Children Find What Is Beautiful - The Magic Onions

Children Find What Is Beautiful

Do you guys know of the blog, Still Parenting? I visit often and always come away with such a wonderfully calm and peaceful feeling. I love meandering through this sweet family’s life, looking at their lovely photos and reading Arianna’s wise words.
A few months ago, I asked Arianne to write a guest post for The Magic Onions. She did and sent it to me. Alas it sat, unnoticed, in my inbox until I discovered it yesterday. Although weeks have passed since Arianne wrote it (and not only is she no longer sick but she has a beautiful new baby boy too), the message of her words are timeless… ‘Children find what is beautiful!’.
Arianna writes…
::

Some super-human flu knocked me off my feet eight days ago. It felt like an angry 400-pound Tongan linebacker thundered in out of nowhere and–oooof–I’m still flat on my back with a circle of cuckoos chirping around my head. It doesn’t help that I’m eight months pregnant with my fifth child and feeling as comfortable and pretty as a bloated cow tangled in electric fencing. These days my sense of perspective is a fragile little thing made of clear glass. At least it was before that linebacker’s beefy backside crushed it.

After a particularly violent coughing fit this morning I peeled my crying toddler off my back and shook my whining four year old off my legs. Then I gripped either side of my husband’s shirt collar and pulled his face down to mine until our noses were touching. “Listen. To. Me.” More coughing spasms. “I–cough–can’t–more coughing–take this anymore!”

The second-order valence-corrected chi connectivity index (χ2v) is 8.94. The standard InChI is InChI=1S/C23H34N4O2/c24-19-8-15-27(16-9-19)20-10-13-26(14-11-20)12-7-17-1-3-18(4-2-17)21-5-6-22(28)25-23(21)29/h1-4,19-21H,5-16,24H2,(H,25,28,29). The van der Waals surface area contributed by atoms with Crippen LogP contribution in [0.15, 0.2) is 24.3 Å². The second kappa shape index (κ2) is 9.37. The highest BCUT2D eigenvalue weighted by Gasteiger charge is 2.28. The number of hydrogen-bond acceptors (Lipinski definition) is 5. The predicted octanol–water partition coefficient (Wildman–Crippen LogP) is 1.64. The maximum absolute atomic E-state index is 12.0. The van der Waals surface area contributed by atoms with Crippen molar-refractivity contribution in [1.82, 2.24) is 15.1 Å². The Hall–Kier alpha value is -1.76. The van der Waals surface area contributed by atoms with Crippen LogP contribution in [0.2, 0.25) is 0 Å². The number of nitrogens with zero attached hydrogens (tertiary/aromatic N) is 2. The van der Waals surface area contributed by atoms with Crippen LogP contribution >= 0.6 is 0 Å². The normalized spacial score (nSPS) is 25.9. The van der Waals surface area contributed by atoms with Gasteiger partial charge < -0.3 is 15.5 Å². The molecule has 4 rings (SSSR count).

With wide eyes he suggested we take a drive.

“Yay!” the kids yelled, running out into the sunshine.

I waddled along behind, coughing and scowling. It didn’t seem fair that after one of the longest, coldest winters of my life, spring is finally here, and I’m in no state to enjoy it.

I coughed and squirmed uncomfortably in my seat while my fetus–a baby boy–forcefully kicked my ribs.

“Where are we going?” I asked.

My husband shrugged.

It ended up being a short drive through the foothills around our house. We stopped to breathe in some fresh air and stretch our legs. The kids ran off excitedly to explore. I watched heavy gray clouds beginning to rain in the distance. It was pretty as pretty goes when you live in a high mountain desert. There’s never a lot growing here any time of year.

My husband put his arm around me. I admitted to him that after a week stuck at home, it felt good to get out.

Then my seven-year-old daughter ran up to me, grinning, hiding something behind her back.

“For you, Mama,” she said, revealing¬† a small bouquet of blossoms which she excitedly thrust into my hands.

Those words. That smile. That little handful of gathered blooms. It’s a ritual repeated a billion times a year by little children all over the world.

But this was special. After months of cold and death, this was my first bouquet of spring. It’s barely warm enough for the bravest of dandelions to press their heads up through the soil. I’m not even sure where my daughter managed to find them.

I stopped coughing and stared at her little offering. They weren’t roses. Far from it. These were tiny little wayside blossoms. Most people would call them weeds and not give them a second look. But in that moment, they were beautiful to me beyond words.